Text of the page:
I appreciate how Allison manages to include race and class perspectives as well as a gender perspective in her analysis.

The problems that faced WPS was that they believed girls and women could be sports fans if the athletes were women, which they did not to a sufficient extent. The team assumed that the male professional sports models would work for women, but it did not. One problem is that inclusion with the male professional leagues leads to male control of women’s sports as well as challenges female inferiority. The “dilemma of difference” is hard to get around. Difference reinforces women’s inferiority because difference tends to create hierarchy. Women’s sports fail to live up to sports norms that are gendered but are perceived as gender neutral. “More than mistaken business models or misplaced feminist ideals, persistent essentialist ideology is at the heart of the challenges that women’s professional soccer has faced since 2001” (s.137). The market and business are used as an excuse for the lack of interest in women’s sports and discriminatory treatments are not admitted.

I appreciate how Allison manages to include race and class perspectives as well as a gender perspective in her analysis. Moreover, she demonstrates how trying to be something sometimes leads to denying others. “The symbolic exclusion of people of color, the poor and working classes, and sexual minorities from women’s soccer as players, fans and employees limits the sport’s future growth and potential to meaningfully transform professional sport /…/ The irony is that as women’s soccer itself is fighting for recognition, it has denied recognition to others” (s. 139).

One question that comes up when reading about the bad decisions that were made, is whether the WPS could have survived. It is evident from Allison’s research that the league was not entirely professionally run. They did not adapt to their existing market but tried instead to develop a new market without negotiation, and in doing so, they did not give the league a proper chance. Allison does not actually say that, I am not sure if she believes that, but that question pops up when I read her study: Were they using the wrong marketing strategy, is that what she is saying? The author does not really address that issue, maybe she should have.

I also wonder about the definition of “professional”. I have known about the league and studied it at master’s level (it’s available on idrottsforum.org as an article) and understood it as a fully professional league. In my mind, that means every player is paid so the whole team can make a living by playing soccer. However, I understand from Allison’s book that this was not the case for WPS, some players had to have another job as well. Maybe it has something to do with how long the season is, but to me, and my understanding of the word “professional”, that is not a professional league, maybe a semi-professional league. Even though the new league, National Women’s Soccer League (NWSL), has lasted seven seasons, more than twice as long as any previous league, they still struggle to get attention from media, sponsors, and fans. If this league is entirely professional the book does not say.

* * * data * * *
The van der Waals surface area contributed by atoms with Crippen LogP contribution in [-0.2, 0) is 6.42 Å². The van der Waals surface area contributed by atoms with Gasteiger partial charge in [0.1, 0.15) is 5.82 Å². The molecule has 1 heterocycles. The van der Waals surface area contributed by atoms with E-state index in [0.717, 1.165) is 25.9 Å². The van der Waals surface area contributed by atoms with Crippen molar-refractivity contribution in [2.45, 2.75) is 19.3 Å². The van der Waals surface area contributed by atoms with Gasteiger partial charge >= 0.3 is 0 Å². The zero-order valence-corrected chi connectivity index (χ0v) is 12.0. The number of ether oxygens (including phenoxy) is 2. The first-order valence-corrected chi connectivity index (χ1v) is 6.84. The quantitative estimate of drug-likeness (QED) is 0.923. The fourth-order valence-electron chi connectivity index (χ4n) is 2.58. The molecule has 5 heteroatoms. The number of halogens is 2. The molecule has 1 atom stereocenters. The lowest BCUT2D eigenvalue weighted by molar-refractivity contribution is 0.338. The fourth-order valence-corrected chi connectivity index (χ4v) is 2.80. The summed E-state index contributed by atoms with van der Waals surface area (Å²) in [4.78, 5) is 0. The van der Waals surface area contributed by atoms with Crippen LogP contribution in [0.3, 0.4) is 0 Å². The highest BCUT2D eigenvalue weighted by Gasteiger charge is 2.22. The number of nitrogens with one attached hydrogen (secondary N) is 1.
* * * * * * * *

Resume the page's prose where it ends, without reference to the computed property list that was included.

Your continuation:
Allison’s study reveals a complex field were women in sports have to navigate a thorny terrain – not be too feminine and sexy, not too butch, but still professional and gaining attention.

The successful running of women’s professional (team) sports is a complicated task, which becomes very clear in Rachel Allison’s Kicking Center. I urge universities with sport management programs to put this book in the hands of their students, since it intelligently explains why managing and marketing models, in an unequal society, do not work the same way for women’s sports as it does for men’s sports. This is an important perspective since gender analyses often are lacking in the field of sport management. In addition, I urge fellow sport scholars to keep exploring this issue and the consequences it will have in a longer perspective. It is important for gender equality in professional sports.

Copyright © Anna Maria Hellborg 2019